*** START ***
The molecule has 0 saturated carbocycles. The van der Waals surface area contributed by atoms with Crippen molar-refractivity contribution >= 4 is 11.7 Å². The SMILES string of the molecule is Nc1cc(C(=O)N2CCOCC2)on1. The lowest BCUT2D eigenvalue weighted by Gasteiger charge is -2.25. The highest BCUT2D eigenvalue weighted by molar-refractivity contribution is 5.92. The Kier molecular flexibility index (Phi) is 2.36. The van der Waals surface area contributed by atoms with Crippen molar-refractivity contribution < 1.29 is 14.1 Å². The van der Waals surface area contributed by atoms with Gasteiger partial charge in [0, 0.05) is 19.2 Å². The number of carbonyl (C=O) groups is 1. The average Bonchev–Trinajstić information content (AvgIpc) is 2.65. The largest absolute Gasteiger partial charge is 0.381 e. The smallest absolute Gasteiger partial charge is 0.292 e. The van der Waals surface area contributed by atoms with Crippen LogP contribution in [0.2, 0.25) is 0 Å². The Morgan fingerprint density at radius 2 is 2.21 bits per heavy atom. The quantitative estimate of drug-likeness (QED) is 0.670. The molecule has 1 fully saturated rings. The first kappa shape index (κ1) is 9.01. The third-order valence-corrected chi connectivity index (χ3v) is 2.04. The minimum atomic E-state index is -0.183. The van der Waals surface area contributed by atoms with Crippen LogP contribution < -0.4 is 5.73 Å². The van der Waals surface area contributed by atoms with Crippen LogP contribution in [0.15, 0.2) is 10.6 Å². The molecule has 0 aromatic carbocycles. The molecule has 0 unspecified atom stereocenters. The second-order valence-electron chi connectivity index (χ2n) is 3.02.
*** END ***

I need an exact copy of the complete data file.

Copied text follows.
The molecule has 0 saturated carbocycles. The van der Waals surface area contributed by atoms with Crippen molar-refractivity contribution >= 4 is 11.7 Å². The SMILES string of the molecule is Nc1cc(C(=O)N2CCOCC2)on1. The lowest BCUT2D eigenvalue weighted by Gasteiger charge is -2.25. The highest BCUT2D eigenvalue weighted by molar-refractivity contribution is 5.92. The Kier molecular flexibility index (Phi) is 2.36. The van der Waals surface area contributed by atoms with Crippen molar-refractivity contribution < 1.29 is 14.1 Å². The van der Waals surface area contributed by atoms with Gasteiger partial charge in [0, 0.05) is 19.2 Å². The number of carbonyl (C=O) groups is 1. The average Bonchev–Trinajstić information content (AvgIpc) is 2.65. The largest absolute Gasteiger partial charge is 0.381 e. The smallest absolute Gasteiger partial charge is 0.292 e. The van der Waals surface area contributed by atoms with Crippen LogP contribution in [0.2, 0.25) is 0 Å². The Morgan fingerprint density at radius 2 is 2.21 bits per heavy atom. The quantitative estimate of drug-likeness (QED) is 0.670. The molecule has 1 fully saturated rings. The first kappa shape index (κ1) is 9.01. The third-order valence-corrected chi connectivity index (χ3v) is 2.04. The minimum atomic E-state index is -0.183. The van der Waals surface area contributed by atoms with Crippen LogP contribution < -0.4 is 5.73 Å². The van der Waals surface area contributed by atoms with Crippen LogP contribution in [0.15, 0.2) is 10.6 Å². The molecule has 0 aromatic carbocycles. The molecule has 0 unspecified atom stereocenters. The second-order valence-electron chi connectivity index (χ2n) is 3.02.